Ε4.11 Domata - Agia Roumeli

Additional Info

  • path length 8 km
  • duration 3 hours & 30 minutes
  • suggested period From April to September
  • difficulty level One of Crete’s most tiring and difficult routes
  • markers' type E4
  • Region Sfakia (Chania)

E4 Trail Map

map

To see the trail in Google Map (indicative trace) - click HERE

Trail Vertical Alignment

Trail Detailed Description

Having passed along the beach of Domata (1), on its east side we see a steep little path which we ascend to the foot of the rock. At the end of this difficult climb there is a well with not drinkable water.

From this point on, we climb between pine trees, following the edge of the cliff which opens up to our left, for a while.

As we move away from the precipice to go eastwards, the pine trees begin to thin and we encounter an even, scrub-covered area, at an altitude of 200 m. Behind us, in the distance, we can see the area of Sougia and of ancient Lissos

We continue uphill to an altitude of approximately 400 m, where once again we are in a pine-covered area. Far away to the north, the steep slopes of Volakias, one of the most impressive peaks of Lefka Ori, appear. At this point, the path descends to the bed of a stream (2).

After crossing the stream, a steep path winds between pine trees, until a point where we can see a large pine tree and a left branch of the path. We continue uphill to the right, until a ridge (3) (altitude: about 500 m), and then we begin to descend smoothly on the clear path, between pine trees.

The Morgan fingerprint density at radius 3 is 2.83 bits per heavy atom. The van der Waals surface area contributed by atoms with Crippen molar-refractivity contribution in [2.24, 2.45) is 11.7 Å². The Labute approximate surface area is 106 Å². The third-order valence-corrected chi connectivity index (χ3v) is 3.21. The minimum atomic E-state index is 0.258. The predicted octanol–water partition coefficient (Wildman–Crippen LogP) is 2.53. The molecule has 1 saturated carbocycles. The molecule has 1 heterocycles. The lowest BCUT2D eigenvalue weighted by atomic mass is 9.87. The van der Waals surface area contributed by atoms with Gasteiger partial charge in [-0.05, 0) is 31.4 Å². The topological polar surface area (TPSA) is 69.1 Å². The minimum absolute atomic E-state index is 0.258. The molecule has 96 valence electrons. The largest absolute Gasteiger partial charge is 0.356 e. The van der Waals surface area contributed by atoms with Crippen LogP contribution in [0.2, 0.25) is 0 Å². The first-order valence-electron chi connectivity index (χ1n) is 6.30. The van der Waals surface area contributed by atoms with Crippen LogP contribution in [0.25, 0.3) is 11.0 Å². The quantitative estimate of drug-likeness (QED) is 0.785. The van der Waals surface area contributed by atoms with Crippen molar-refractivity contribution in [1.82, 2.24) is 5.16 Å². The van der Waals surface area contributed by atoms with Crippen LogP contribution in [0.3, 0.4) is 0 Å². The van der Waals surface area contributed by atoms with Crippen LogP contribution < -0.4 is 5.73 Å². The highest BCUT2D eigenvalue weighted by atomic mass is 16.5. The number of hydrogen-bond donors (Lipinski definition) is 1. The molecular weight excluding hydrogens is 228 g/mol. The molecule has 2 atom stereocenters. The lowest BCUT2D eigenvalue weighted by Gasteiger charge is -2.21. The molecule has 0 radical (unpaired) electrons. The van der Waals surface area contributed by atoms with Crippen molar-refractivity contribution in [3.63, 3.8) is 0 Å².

We arrive at a small stream, which we follow for a few metres and then we get out again onto its eastern bank, continuing to descend until the ridge from where we see the bay of Agia Roumeli and the beach of Agios Pavlos stretch out, in the distance.

From this point, we begin to descend a very steep slope. The route marking is quite good; this fact, combined with the constant visual contact that we have with the coastal settlement of Agia Roumeli, helps us orientate ourselves. As we descend, we see the bay and the beach stretch out, down below.

At the point where the pine trees begin to thin out and we pass by a steep cut in the rock on our right, the path heads east along the rocky slope, with small ups and downs. After passing below the edge of a rock with cave formations, we arrive at a small clump of pine trees, just above the coastal village of Agia Roumeli (4).

The settlement, which has developed in the recent years due to the large number of visitors passing through the gorge of Samarià, is built on the shore of the bay of Agia Roumeli, where ancient Tarra used to be, in Antiquity.

  • Tips, Suggestions, Iseful info
  • History, Culture
  • What to do (Activities)
  • What to see (Culture, Nature)

Do not miss (on trail)

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